A Day in the Life of an Employee
What does, say, an “associate director of strategic communications” actually do? A job posting for a position like that will likely have a long list of “Responsibilities,” “Requirements,” and “Qualifications.” But pictures can be worth a thousand words. Instead of a confusing job title followed by a page of unexciting text, companies can allow an employee to shoot a video of their daily routine using Google Glass. Job-seekers could see all the interesting, challenging, unexpected aspects of the job, which might not come across in a listing. A first-person video allows job-seekers to envision themselves working for the organization, a very powerful experience.
Meet Your Recruiter
Some brands, like Taco Bell, showcase their recruiters, putting a human face on what can be an intimidating process. Google Glass will let companies take that strategy to the next level, by showing what daily life is like for a recruiter. Job-seekers will get a behind-the-scenes look at the application and interview experience, seeing where to park, how employees dress, what the interview room looks like — even where the restrooms are. This sort of advance knowledge does wonders for nervous applicants who usually have no idea what to expect at an interview.
|Your recruiter in her “natural habitat”!
Inside the C-Suite
At Brandemix, we sometimes have the pleasure of producing company videos that star the CEO. But not all business leaders are comfortable with the spotlight. Google Glass can put camera-shy executives at ease by letting them wear the camera! Job-seekers love sneak peeks and inside information, so the unprecedented access allowed by a CEO wearing Google Glass is sure to be a hit. And the executive doesn’t have to take time out of her day to recite lines under hot studio lights. Everybody wins.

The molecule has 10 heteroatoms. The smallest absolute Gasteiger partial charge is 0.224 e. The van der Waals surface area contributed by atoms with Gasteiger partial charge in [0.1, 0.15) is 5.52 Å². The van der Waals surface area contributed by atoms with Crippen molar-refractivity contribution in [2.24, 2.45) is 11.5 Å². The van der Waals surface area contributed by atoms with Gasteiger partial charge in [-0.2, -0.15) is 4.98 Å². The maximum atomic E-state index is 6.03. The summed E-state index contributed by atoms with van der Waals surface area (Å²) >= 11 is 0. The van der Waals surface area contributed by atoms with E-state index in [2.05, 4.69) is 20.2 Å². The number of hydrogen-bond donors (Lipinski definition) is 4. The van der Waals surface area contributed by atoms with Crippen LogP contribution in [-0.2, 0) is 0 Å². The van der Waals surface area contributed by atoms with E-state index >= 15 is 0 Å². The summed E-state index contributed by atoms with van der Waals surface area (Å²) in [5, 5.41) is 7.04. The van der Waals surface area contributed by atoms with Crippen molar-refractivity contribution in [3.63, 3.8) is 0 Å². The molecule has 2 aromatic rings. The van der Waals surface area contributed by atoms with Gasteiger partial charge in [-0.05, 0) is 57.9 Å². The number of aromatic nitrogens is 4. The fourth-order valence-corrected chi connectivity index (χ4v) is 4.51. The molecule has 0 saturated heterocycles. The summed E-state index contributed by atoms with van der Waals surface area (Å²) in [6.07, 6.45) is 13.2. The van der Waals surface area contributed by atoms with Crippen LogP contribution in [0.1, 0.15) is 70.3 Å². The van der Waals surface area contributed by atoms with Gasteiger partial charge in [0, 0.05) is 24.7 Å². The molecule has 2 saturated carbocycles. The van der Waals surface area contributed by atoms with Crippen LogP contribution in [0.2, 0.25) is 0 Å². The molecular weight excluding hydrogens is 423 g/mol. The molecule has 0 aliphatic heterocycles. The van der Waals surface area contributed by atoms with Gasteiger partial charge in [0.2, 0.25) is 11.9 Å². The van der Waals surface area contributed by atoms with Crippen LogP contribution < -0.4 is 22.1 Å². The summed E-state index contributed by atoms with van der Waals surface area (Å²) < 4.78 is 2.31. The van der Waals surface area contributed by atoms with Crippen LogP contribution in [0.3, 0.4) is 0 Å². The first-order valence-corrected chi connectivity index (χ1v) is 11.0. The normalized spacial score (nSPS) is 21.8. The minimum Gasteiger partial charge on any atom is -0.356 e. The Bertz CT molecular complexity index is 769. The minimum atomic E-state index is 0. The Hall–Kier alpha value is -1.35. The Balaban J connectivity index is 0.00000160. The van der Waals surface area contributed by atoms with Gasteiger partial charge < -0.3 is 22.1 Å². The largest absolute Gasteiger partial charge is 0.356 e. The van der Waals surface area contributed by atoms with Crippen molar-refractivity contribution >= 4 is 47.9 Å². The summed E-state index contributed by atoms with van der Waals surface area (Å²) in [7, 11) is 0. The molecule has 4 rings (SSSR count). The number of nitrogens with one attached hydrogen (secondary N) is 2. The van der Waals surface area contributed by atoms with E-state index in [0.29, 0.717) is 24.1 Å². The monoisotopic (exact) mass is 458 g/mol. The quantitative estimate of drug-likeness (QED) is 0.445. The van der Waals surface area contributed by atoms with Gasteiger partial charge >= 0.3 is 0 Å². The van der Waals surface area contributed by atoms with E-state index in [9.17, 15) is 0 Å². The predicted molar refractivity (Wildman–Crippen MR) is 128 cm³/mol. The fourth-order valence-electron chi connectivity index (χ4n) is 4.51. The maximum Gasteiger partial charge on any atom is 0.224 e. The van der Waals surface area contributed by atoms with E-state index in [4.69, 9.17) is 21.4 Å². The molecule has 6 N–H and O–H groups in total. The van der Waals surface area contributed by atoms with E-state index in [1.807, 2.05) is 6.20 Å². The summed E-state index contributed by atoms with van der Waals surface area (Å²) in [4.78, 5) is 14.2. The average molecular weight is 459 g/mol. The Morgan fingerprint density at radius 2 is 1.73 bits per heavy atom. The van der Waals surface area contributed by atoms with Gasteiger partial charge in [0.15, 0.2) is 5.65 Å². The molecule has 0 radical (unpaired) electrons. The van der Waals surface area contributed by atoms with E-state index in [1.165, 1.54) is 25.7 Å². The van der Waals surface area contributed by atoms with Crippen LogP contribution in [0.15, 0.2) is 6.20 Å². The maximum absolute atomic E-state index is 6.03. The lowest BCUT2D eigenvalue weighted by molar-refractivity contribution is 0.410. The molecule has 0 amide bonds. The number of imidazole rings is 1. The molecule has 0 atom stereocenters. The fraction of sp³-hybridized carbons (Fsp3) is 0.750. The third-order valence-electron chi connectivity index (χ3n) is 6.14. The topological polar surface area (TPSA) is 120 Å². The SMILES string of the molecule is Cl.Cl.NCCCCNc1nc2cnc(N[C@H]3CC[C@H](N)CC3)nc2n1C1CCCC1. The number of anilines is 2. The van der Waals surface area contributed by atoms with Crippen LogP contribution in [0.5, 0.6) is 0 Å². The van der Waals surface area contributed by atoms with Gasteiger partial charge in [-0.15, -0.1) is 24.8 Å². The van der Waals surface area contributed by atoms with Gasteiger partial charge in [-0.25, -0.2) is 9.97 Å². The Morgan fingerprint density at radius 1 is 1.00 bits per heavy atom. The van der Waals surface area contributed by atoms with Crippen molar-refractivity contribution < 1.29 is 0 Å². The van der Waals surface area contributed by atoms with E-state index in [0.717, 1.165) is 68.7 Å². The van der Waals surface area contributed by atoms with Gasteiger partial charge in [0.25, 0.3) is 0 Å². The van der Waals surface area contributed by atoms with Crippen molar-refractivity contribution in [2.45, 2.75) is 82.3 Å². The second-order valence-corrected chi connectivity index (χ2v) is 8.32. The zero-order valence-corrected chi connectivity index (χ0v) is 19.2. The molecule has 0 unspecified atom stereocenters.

Welcome to the Neighborhood
Some employers, like Ann Inc., make a point of showing off their office’s neighborhood. Google Glass gives employers a chance to move beyond photos. Videos can show what restaurants are nearby, how easy the commute is, and area secrets that only locals know. If job-seekers perceive a company’s location as a disadvantage, a Google Glass video can be an effective way to change their minds.
|Ann Inc.’s “NYC Office Guide” board on Pinterest|
As you can see, Google Glass can have a major effect on recruiting for any employers who adapt it early and use it wisely. After all, many people, including job-seekers, would rather watch than read. If your office is lovely and your employees are friendly, you should show them off!
Want to learn more about Google Glass and other innovative talent acquisition strategies? Write to us.
Which short-form video platform is best for your organization’s branding, marketing, or recruiting efforts? Director of Interactive Branding Jason Ginsburg explains the key differences between Vine and Instagram.
Special guest Ed Barzilaij, CEO of Maximum, explains how the new online tool his agency has created helps employers measure the engagement, interactivity, and reach of their social media recruiting efforts.